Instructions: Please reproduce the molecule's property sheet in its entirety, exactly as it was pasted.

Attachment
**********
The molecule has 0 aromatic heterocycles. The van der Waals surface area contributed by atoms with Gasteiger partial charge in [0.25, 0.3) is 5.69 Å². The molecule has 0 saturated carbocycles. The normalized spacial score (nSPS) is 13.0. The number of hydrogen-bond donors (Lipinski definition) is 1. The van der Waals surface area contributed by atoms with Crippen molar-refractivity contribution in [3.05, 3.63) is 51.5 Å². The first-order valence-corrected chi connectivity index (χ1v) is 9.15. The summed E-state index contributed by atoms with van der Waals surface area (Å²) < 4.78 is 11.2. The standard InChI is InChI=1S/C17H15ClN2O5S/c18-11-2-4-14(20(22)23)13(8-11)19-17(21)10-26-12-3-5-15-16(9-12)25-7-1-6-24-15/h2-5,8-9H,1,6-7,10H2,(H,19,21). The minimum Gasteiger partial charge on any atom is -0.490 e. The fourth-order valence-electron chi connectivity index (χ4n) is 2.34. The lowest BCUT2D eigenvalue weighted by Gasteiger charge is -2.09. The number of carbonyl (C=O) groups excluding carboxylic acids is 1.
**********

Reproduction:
The molecule has 0 aromatic heterocycles. The van der Waals surface area contributed by atoms with Gasteiger partial charge in [0.25, 0.3) is 5.69 Å². The molecule has 0 saturated carbocycles. The normalized spacial score (nSPS) is 13.0. The number of hydrogen-bond donors (Lipinski definition) is 1. The van der Waals surface area contributed by atoms with Crippen molar-refractivity contribution in [3.05, 3.63) is 51.5 Å². The first-order valence-corrected chi connectivity index (χ1v) is 9.15. The summed E-state index contributed by atoms with van der Waals surface area (Å²) < 4.78 is 11.2. The standard InChI is InChI=1S/C17H15ClN2O5S/c18-11-2-4-14(20(22)23)13(8-11)19-17(21)10-26-12-3-5-15-16(9-12)25-7-1-6-24-15/h2-5,8-9H,1,6-7,10H2,(H,19,21). The minimum Gasteiger partial charge on any atom is -0.490 e. The fourth-order valence-electron chi connectivity index (χ4n) is 2.34. The lowest BCUT2D eigenvalue weighted by Gasteiger charge is -2.09. The number of carbonyl (C=O) groups excluding carboxylic acids is 1.